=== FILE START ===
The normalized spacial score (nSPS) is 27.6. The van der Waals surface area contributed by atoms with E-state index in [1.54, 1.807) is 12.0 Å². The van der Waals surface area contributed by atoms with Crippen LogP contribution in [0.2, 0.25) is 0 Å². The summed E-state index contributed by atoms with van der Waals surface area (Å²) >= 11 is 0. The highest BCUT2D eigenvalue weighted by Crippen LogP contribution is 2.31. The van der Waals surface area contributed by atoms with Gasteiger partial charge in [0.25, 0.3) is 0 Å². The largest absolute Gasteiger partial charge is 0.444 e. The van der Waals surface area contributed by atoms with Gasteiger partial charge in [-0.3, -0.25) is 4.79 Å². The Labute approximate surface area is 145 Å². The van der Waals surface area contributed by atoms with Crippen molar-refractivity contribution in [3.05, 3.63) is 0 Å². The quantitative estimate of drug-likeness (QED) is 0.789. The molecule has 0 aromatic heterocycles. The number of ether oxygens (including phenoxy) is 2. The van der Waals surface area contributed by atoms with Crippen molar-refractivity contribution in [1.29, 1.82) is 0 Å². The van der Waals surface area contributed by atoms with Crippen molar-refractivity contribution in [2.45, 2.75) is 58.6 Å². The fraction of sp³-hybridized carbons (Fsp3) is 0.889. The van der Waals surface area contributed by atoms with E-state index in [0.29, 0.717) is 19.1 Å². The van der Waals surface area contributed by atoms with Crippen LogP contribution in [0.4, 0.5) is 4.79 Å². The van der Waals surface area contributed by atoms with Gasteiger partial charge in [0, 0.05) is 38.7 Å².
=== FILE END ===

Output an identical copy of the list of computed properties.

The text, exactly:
The normalized spacial score (nSPS) is 27.6. The van der Waals surface area contributed by atoms with E-state index in [1.54, 1.807) is 12.0 Å². The van der Waals surface area contributed by atoms with Crippen LogP contribution in [0.2, 0.25) is 0 Å². The summed E-state index contributed by atoms with van der Waals surface area (Å²) >= 11 is 0. The highest BCUT2D eigenvalue weighted by Crippen LogP contribution is 2.31. The van der Waals surface area contributed by atoms with Gasteiger partial charge in [0.25, 0.3) is 0 Å². The largest absolute Gasteiger partial charge is 0.444 e. The van der Waals surface area contributed by atoms with Gasteiger partial charge in [-0.3, -0.25) is 4.79 Å². The Labute approximate surface area is 145 Å². The van der Waals surface area contributed by atoms with Crippen molar-refractivity contribution in [3.05, 3.63) is 0 Å². The quantitative estimate of drug-likeness (QED) is 0.789. The molecule has 0 aromatic heterocycles. The number of ether oxygens (including phenoxy) is 2. The van der Waals surface area contributed by atoms with Crippen molar-refractivity contribution in [1.29, 1.82) is 0 Å². The van der Waals surface area contributed by atoms with Crippen molar-refractivity contribution in [2.45, 2.75) is 58.6 Å². The fraction of sp³-hybridized carbons (Fsp3) is 0.889. The van der Waals surface area contributed by atoms with E-state index in [0.29, 0.717) is 19.1 Å². The van der Waals surface area contributed by atoms with Crippen LogP contribution in [0.4, 0.5) is 4.79 Å². The van der Waals surface area contributed by atoms with Gasteiger partial charge in [0, 0.05) is 38.7 Å².